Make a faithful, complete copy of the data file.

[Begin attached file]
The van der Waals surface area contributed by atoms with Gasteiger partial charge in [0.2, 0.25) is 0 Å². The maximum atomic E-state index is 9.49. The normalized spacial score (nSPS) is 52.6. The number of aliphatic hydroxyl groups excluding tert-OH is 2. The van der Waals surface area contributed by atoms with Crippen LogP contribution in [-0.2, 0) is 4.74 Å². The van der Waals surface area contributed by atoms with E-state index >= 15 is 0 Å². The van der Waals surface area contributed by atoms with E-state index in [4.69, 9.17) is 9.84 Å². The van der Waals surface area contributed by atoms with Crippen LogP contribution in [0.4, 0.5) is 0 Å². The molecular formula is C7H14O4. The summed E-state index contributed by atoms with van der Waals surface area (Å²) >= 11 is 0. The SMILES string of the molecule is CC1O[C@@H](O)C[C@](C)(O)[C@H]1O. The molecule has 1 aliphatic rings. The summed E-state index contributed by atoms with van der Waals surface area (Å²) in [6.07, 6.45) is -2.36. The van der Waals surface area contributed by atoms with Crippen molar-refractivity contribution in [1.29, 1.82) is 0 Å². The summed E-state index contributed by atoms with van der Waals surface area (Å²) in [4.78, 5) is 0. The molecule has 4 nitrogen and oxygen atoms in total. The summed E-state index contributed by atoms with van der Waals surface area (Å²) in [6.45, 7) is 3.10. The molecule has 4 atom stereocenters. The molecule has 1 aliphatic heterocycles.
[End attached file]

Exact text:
The van der Waals surface area contributed by atoms with Gasteiger partial charge in [0.2, 0.25) is 0 Å². The maximum atomic E-state index is 9.49. The normalized spacial score (nSPS) is 52.6. The number of aliphatic hydroxyl groups excluding tert-OH is 2. The van der Waals surface area contributed by atoms with Crippen LogP contribution in [-0.2, 0) is 4.74 Å². The van der Waals surface area contributed by atoms with E-state index >= 15 is 0 Å². The van der Waals surface area contributed by atoms with E-state index in [4.69, 9.17) is 9.84 Å². The van der Waals surface area contributed by atoms with Crippen LogP contribution in [0.4, 0.5) is 0 Å². The molecular formula is C7H14O4. The summed E-state index contributed by atoms with van der Waals surface area (Å²) >= 11 is 0. The SMILES string of the molecule is CC1O[C@@H](O)C[C@](C)(O)[C@H]1O. The molecule has 1 aliphatic rings. The summed E-state index contributed by atoms with van der Waals surface area (Å²) in [6.07, 6.45) is -2.36. The van der Waals surface area contributed by atoms with Crippen molar-refractivity contribution in [1.29, 1.82) is 0 Å². The summed E-state index contributed by atoms with van der Waals surface area (Å²) in [4.78, 5) is 0. The molecule has 4 nitrogen and oxygen atoms in total. The summed E-state index contributed by atoms with van der Waals surface area (Å²) in [6.45, 7) is 3.10. The molecule has 4 atom stereocenters. The molecule has 1 aliphatic heterocycles.